Abstract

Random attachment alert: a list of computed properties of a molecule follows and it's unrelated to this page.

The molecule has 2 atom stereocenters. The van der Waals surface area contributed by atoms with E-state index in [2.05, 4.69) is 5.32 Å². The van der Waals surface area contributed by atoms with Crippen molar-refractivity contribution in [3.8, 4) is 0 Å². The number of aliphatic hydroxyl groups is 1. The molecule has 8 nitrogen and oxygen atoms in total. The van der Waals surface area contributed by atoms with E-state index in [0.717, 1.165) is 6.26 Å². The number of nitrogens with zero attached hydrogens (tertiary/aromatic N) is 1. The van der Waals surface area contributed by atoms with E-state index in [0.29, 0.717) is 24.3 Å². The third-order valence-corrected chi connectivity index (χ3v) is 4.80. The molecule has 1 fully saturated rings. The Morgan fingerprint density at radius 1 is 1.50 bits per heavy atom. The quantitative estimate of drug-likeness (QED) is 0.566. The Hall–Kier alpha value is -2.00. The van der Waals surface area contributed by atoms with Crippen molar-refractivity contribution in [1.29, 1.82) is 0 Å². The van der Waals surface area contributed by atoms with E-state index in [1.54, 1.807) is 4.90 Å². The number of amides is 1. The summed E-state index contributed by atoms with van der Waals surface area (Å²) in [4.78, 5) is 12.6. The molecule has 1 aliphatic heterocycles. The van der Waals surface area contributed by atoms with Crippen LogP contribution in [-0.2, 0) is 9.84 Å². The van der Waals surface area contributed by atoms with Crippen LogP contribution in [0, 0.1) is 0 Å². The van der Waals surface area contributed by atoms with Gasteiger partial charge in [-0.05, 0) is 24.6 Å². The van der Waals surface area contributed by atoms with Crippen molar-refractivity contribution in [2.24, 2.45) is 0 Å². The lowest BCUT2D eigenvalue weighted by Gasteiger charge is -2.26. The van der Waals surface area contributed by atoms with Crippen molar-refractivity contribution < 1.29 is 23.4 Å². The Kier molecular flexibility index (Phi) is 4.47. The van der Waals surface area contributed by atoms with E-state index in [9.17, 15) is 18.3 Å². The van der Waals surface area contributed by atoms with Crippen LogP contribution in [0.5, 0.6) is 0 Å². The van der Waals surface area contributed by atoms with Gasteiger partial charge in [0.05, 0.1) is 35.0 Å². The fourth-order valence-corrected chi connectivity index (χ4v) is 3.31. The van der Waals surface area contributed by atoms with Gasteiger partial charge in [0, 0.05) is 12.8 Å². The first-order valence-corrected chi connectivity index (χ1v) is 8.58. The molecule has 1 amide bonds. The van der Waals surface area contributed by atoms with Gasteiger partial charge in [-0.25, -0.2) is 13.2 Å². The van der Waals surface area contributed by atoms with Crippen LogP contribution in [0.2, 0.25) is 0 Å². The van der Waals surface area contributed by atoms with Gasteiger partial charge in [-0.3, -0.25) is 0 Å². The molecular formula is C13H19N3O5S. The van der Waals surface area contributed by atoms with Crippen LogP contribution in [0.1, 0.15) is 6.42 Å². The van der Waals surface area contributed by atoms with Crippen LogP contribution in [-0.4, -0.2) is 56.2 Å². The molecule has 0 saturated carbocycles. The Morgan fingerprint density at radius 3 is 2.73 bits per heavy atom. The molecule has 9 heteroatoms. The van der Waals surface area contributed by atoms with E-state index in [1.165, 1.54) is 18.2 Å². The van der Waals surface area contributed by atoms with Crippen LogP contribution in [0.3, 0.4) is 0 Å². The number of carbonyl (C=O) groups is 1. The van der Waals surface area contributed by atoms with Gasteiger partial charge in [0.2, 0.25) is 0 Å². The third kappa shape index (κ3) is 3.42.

450 km of deep seismic reflection data have been acquired over the UK landmass. A qualitative assessment of lower crustal reflectivity (based on the amplitude and continuity of deep crustal events) has been made. In the cratonic area of central England the lower crust is generally poorly reflective, while in the foldbelt terrains of southern, eastern and northern England it is more strongly reflective. Beneath the Variscides of southern England an important distinction can be made between poorly reflective ‘foreland-type’ lower crust lying beneath the Variscan Front thrust and strongly reflective ‘orogenic’ lower crust farther south. A brief review is given of hypotheses for the origin of lower crustal reflectivity, and the relationship of the latter to crustal tectonic regime, both in the UK and elsewhere. It is concluded that the types of lower crustal heterogeneity required to produce the observed reflections are more easily generated in orogenic provinces (fold/thrust/metamorphic belts) than in areas which have undergone only low to moderate crustal extension (beneath typical sedimentary basins). The generation of granites by partial melting within the lower crust, and processes of metamorphic differentiation and recrystallization which accompany orogenic activity, are likely to play a significant role in the development of such heterogeneities. In addition, post-orogenic processes of magmatic underplating and low-viscosity ordering may also have played a part.

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